© Daily Herald staff
In the latest instalment of “Bergson is sometimes nostalgic but mostly a cranky old guy” -- in other words my weekly column -- it’s time to discuss another casualty of the age.
I first remember going to a drive-in movie in the summer of 1974. I’m sure that I had been to them before but for whatever reason, I have a clear recollection of a film called Uptown Saturday Night.
It starred Sidney Poitier, Bill Cosby, Harry Belafonte, Flip Wilson and a young Richard Pryor. It’s a comedy about a guy going to nightclub, which is robbed. Poitier’s character hands over his wallet, which he learns the next day contains a winning lottery ticket.
The rest of the movie then has Poitier’s character and Cosby’s character in pursuit of this wallet.
It’s a reasonably funny movie that is apparently about to be remade. I likely won’t see the new one, mostly because it would have none of the magic that came with the old one.
It’s tough to describe to someone who’s never been to a drive-in movie what the allure is. After all, you’re watching a movie through your bug-stained windshield -- unless you remembered to bring your glass cleaner -- sitting on your somewhat uncomfortable vehicle seats.
In the old days, you hooked a clunky metal speaker on your window. The sound might be OK or it might be really bad; those were essentially your two options.
The drive-in experience was completely different than the theatre experience.
It might rain during the movie. It might get super cold. There might be mosquitoes looking for a meal.
But there was always a sense of a communal experience that you were sharing with others from the intimacy of your own vehicle.
Years later when I was married, we would head out to the drive-in a few times a summer. We packed blankets, pillows, snacks and drinks. I would always buy popcorn too -- it was a greasy delight that has my mouth watering a decade after I last ate it -- but it was part of the adventure.
I would occasionally have to give Mrs. Bergson a gentle elbow to wake her up, particularly if we were watching a triple feature. (Ask anyone younger than 30 what a triple feature is; you’ll enjoy the blank stare you get back.)
I would get the same protest from Mrs. Bergson that she was just resting her eyes but was following what was going on in the movie, a familiar line of defence that she has used consistently since 1990.
I don’t remember buying it even once but I admire that she continues to deploy it.
I do have one drive-in story that stands out above all of the others.
It came in 1977.
I’ve written before in this space about spending big chunks of my summer out at the farm. And so it was that summer.
My cousin was back from B.C., and, if memory serves, a couple of other cousins were in visiting from Calgary.
I was a timid kid back then when it came to my movies; horror movies were something unimaginable for me.
I slept on the couch the night that I saw Jaws at the theatre in 1975; for some reason in my fear-addled brain, sharks were more likely to attack someone in their bed.
I have no idea how my parents dealt with that one with straight faces.
That summer, there was a movie out that seemed far worse than the others. Even the TV commercial scared me.
One night my cousins decided that we should head into Dauphin to the drive-in north of the city. We had no clue what was playing but we had a pretty good idea when it started.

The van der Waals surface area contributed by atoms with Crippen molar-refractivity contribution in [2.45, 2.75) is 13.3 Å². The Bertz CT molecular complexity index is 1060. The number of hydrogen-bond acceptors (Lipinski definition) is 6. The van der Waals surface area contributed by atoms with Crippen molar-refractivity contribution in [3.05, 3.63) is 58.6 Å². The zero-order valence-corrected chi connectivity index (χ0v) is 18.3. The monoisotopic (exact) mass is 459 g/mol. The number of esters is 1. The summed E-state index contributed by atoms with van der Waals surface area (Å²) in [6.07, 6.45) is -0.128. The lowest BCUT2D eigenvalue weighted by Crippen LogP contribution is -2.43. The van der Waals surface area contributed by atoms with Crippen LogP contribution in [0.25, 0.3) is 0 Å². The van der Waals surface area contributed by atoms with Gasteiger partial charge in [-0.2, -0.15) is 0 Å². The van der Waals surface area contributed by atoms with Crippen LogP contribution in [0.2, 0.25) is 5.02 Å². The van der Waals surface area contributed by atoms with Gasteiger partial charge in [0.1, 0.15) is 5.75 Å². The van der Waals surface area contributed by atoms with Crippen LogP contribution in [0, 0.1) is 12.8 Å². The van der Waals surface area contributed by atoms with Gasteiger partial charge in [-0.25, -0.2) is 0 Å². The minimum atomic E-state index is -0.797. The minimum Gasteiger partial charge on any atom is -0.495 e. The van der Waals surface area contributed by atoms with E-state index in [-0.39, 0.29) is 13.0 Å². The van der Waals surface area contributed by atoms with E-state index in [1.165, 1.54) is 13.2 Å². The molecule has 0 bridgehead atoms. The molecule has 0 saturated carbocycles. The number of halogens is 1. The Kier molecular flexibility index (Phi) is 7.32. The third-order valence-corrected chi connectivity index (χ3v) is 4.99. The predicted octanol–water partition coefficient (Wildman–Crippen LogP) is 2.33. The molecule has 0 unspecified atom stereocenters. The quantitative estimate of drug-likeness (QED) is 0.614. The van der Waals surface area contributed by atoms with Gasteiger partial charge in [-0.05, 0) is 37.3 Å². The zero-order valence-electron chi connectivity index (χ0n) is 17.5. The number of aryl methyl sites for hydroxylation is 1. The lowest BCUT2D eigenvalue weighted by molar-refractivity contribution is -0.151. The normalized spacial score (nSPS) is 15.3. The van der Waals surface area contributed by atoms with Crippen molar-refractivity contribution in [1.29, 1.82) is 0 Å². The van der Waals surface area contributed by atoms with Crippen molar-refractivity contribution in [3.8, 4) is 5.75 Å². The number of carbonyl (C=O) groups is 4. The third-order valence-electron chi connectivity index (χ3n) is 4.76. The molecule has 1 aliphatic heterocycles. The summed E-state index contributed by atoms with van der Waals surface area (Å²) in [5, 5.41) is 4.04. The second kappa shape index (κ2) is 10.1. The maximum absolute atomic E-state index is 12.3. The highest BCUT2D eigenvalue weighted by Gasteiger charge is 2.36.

Imagine my terror when we rolled up the drive-in that night and there was the movie.
It’s a mostly forgotten movie written by Canadian filmmaker David Cronenberg called Rabid.
It starred porn actress Marilyn Chambers as a woman who comes out of surgery with the need for human blood. She would lure men in and sting them with this giant thing under her armpit, and the men would then become crazy zombies.
While some 12-year-old boys might have been pleased with the bounteous nudity, this one was more concerned about not seeming like a complete princess in front of his older cousins.
I did my best that night, closing my eyes a few times and getting through it.
With everyone back visiting the farm I was likely sleeping on the couch anyway, which was obviously a good thing. I’m not sure if this is well known, but sleeping on the couch protects you from sharks, zombies and bad women who would turn you into sub-humans.
Even after seeing Rabid, I think that it was a sad day for this country when the drive-ins began to close. One source that I saw on the Internet suggested that at its peak in the 1950s and 1960s, there were an estimated 5,000 drive-ins operating in Canada and the United States.
The latest number that I could find suggested there were 62 in Canada and 380 in the United States, statistics that seem a bit high to me.
By the time I started going to the drive-in in the 1970s, the entire industry was in a freefall.
The end was hastened by satellite TV, VCRs, DVDs and the Internet. You can watch a movie on your phone now with no sense of what you’re missing.
There won’t be kids on the swings in front of the screen. There won’t be people walking back and forth to get their snacks. There won’t be the one drunk guy staggering; it almost seemed like that was a requirement to show the movies.
There won’t be people smuggled in by lying in the trunk.
There won’t be couples breaking up in the car next to you and leaving early. Conversely, there won’t be couples steaming the windows and staying late.
I miss sharing an experience with a couple hundred strangers, all of us safely tucked within our own little worlds.
I miss surprising my best girl with a hidden snack -- usually chocolate -- and making sure that she was well covered with the blanket for her impending nap.
I miss the days when the world was a little slower.
Perry Bergson is the Daily Herald’s managing editor. You can reach him at 765-1302 or by email at firstname.lastname@example.org